2000-09-02 / Columnists

Fitness Forum

By Shaun Ruskin
Dear Shaun,
What’s the difference between a full body weight lifting routine, and a split routine? Which one should I do?

First allow me to explain the difference between the full body workout and the split routine workout. I will then proceed to vaguely answer your second question by advising you on which routine is better, basically working my way around the question without actually answering it. It’s quite fascinating. Now, even though I am joking, it is very much known to all of us, that there is a bit of truth in every joke told. You’ll see what I mean as you read further. So make sure you do so, okay?

A full body weight lifting routine is when you train all of your major muscles in one day. Generally, the major muscles we concentrate on are our chest, triceps, back, biceps, shoulders, legs, and abs. Of course, those aren’t the technical terms for each muscle, but for your purposes, technicalities aren’t so important.

Next is the split routine workout, which is a little different. Its when you work some of your muscles on one day, and some (or the rest) of your muscles on another day. For example, I can work chest, triceps, & shoulders on Monday, and back, biceps, legs, and abs on Tuesday or Wednesday or any other day. There are countless combinations of split routine workouts that you can form yourself, by simply switching the muscles around.

Now, here comes the shady part. Neither a full body workout nor a split routine workout is better. It has to do with which is more suitable (better) for you, and that depends on various factors. One of which, is the number of times a week that you’re planning on training. If you’re only going to the gym once a week, then you’re better off doing the full body workout, so you hit every muscle at least once in the week. If you’re planning on working out three, four, five, or (for the select few of us who are insanely compulsive) even six times a week, better to try a split routine, hitting only a few muscles each time you workout.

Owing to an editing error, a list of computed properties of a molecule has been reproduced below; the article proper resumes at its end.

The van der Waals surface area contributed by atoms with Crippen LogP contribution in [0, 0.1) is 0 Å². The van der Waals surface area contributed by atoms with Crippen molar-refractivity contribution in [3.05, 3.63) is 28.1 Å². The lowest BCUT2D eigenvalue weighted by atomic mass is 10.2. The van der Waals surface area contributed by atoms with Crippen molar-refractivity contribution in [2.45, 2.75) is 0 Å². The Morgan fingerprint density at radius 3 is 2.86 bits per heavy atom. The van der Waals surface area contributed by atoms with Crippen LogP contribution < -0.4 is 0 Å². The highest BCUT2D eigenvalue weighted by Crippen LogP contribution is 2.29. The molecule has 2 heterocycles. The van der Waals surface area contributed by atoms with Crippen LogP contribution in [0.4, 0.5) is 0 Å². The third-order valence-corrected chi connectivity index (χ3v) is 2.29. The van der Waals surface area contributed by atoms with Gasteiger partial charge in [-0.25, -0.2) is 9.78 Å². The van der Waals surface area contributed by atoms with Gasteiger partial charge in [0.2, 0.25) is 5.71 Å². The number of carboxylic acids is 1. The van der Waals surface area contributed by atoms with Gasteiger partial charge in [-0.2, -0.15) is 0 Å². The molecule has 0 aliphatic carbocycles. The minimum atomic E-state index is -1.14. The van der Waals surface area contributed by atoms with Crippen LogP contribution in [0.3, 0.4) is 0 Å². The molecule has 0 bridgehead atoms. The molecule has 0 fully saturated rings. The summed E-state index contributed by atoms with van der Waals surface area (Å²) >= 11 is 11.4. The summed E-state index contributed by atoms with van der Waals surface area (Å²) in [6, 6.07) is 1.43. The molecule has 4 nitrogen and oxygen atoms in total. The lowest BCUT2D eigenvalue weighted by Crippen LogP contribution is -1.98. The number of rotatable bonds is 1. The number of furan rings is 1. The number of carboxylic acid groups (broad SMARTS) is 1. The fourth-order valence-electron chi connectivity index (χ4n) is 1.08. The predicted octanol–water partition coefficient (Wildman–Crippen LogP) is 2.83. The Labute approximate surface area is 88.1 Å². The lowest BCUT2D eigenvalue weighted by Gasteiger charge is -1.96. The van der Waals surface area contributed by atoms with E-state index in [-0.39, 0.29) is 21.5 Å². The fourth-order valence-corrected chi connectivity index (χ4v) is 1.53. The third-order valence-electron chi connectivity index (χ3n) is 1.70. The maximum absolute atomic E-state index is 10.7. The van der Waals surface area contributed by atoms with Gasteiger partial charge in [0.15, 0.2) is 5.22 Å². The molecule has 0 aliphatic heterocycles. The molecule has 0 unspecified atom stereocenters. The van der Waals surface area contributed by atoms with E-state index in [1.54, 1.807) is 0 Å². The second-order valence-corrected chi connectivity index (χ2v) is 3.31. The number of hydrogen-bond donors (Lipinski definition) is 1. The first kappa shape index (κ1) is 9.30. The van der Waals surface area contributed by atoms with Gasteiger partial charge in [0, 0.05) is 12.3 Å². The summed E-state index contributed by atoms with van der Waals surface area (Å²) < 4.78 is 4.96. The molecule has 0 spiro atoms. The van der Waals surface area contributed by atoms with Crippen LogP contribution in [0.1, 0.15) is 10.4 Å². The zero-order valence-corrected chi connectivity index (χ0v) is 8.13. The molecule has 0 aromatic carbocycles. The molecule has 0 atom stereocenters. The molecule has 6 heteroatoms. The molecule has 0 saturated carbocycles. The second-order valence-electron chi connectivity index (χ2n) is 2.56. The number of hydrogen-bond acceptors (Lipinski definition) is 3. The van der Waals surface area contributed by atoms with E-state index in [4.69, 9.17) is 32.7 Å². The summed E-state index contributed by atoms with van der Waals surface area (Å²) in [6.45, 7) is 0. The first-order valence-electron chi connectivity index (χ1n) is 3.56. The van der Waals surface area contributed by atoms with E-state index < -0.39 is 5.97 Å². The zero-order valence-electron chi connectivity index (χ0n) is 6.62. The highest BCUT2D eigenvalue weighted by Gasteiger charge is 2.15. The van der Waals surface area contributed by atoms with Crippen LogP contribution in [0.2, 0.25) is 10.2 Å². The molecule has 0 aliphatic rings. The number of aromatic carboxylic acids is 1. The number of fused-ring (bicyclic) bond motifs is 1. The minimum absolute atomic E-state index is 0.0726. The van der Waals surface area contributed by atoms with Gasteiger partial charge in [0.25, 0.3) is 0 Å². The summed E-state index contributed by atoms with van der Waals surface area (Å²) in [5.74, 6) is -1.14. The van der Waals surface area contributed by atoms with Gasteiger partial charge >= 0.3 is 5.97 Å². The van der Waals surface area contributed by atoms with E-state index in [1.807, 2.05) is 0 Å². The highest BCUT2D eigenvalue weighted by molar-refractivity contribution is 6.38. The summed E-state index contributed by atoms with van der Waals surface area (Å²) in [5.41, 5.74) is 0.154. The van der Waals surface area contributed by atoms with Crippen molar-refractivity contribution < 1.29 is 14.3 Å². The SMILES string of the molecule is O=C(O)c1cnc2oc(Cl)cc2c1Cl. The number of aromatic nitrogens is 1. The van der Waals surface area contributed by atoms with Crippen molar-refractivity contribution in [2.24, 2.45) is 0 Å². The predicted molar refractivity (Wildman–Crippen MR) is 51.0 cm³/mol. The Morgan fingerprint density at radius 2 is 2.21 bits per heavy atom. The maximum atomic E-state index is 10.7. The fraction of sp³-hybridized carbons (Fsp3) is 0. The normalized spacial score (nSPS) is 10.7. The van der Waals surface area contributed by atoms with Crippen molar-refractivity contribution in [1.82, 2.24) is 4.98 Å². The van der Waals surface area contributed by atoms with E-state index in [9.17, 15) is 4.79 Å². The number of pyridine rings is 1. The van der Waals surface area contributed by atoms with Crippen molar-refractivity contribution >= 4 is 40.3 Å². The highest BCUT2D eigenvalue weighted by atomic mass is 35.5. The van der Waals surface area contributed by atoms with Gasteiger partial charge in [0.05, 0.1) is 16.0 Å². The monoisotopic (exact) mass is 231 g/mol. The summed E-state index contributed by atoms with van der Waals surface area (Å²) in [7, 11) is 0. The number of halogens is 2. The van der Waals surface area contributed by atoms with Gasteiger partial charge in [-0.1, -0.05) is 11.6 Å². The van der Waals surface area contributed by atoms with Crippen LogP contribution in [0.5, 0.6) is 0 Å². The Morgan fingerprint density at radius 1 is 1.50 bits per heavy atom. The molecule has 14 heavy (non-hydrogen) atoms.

So that’s just one factor. Another important factor is how hard you want to work each muscle. For body building purposes, a split routine is more beneficial because you get to really spend time and concentrate on one or two muscles each time you train, doing various exercises for them. For simply toning and light weight lifting purposes, a full body workout would probably be more useful, doing only a couple exercises for each muscle.

So once again Pat, I wasn’t able to answer the question by stating " This one is better than that one ". The truth is that there really aren’t any set rules in weight lifting, which is why my answers sometimes sound so shady, when in fact all I can ever offer is complete and utter honesty. As long as you’re using proper form and giving each muscle at least one day to rest, then everything else depends on the factors I spoke about above, or in plain English, you.

You can always try both. Do the split routine for a month, and then switch to the full body, see which one you prefer. It makes things more interesting. Whichever makes you feel better, and of course look better, go with it, take your time and enjoy it, good luck and I’ll see you at the gym.



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